Social interactions have a major impact on well-being. While many individuals actively seek social situations, others avoid them, at great cost to their private and professional life. The neural mechanisms underlying individual differences in social approach or avoidance tendencies are poorly understood. Here we estimated people's subjective value of engaging in a social situation. In each trial, more or less socially anxious participants chose between an interaction with a human partner providing social feedback and a monetary amount. With increasing social anxiety, the subjective value of social engagement decreased; amygdala BOLD response during decision-making and when experiencing social feedback increased; ventral striatum BOLD response to positive social feedback decreased; and connectivity between these regions during decision-making increased. Amygdala response was negatively related to the subjective value of social engagement. These findings suggest a relation between trait social anxiety / social avoidance and activity in a subcortical network during social decision-making.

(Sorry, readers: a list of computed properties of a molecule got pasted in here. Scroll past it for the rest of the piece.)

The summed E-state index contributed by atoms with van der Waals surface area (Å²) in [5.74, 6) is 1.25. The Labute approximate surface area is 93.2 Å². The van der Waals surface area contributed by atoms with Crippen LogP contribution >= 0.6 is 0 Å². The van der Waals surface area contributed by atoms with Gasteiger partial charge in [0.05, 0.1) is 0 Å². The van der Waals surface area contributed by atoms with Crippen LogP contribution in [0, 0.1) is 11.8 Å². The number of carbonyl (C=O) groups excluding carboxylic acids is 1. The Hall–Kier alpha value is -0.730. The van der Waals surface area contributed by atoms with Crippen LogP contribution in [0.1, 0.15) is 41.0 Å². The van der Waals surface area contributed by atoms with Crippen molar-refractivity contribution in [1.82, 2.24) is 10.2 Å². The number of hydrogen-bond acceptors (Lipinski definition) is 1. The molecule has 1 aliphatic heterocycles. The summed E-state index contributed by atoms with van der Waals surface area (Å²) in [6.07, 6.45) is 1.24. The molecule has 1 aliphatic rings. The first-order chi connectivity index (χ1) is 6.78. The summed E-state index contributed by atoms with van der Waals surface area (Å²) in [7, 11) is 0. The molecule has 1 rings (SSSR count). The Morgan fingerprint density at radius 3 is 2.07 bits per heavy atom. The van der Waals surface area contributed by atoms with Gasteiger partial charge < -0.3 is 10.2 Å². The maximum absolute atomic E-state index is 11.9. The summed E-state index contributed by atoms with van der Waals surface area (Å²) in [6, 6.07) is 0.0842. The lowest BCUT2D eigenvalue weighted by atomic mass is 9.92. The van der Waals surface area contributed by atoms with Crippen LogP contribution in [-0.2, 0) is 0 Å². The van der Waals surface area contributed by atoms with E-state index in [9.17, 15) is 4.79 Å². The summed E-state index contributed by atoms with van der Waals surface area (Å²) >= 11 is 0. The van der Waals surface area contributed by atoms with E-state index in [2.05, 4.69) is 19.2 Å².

The authors declare that there was no funding for this work.
Human subjects: All subjects gave written informed consent and the ethics committee of the Medical Faculty of the University of Bonn, Germany approved all studies (Approval number: 098/18).
- Christian Büchel, University Medical Center Hamburg-Eppendorf, Germany
- Received: January 16, 2019
- Accepted: July 21, 2019
- Accepted Manuscript published: July 22, 2019 (version 1)
© 2019, Schultz et al.
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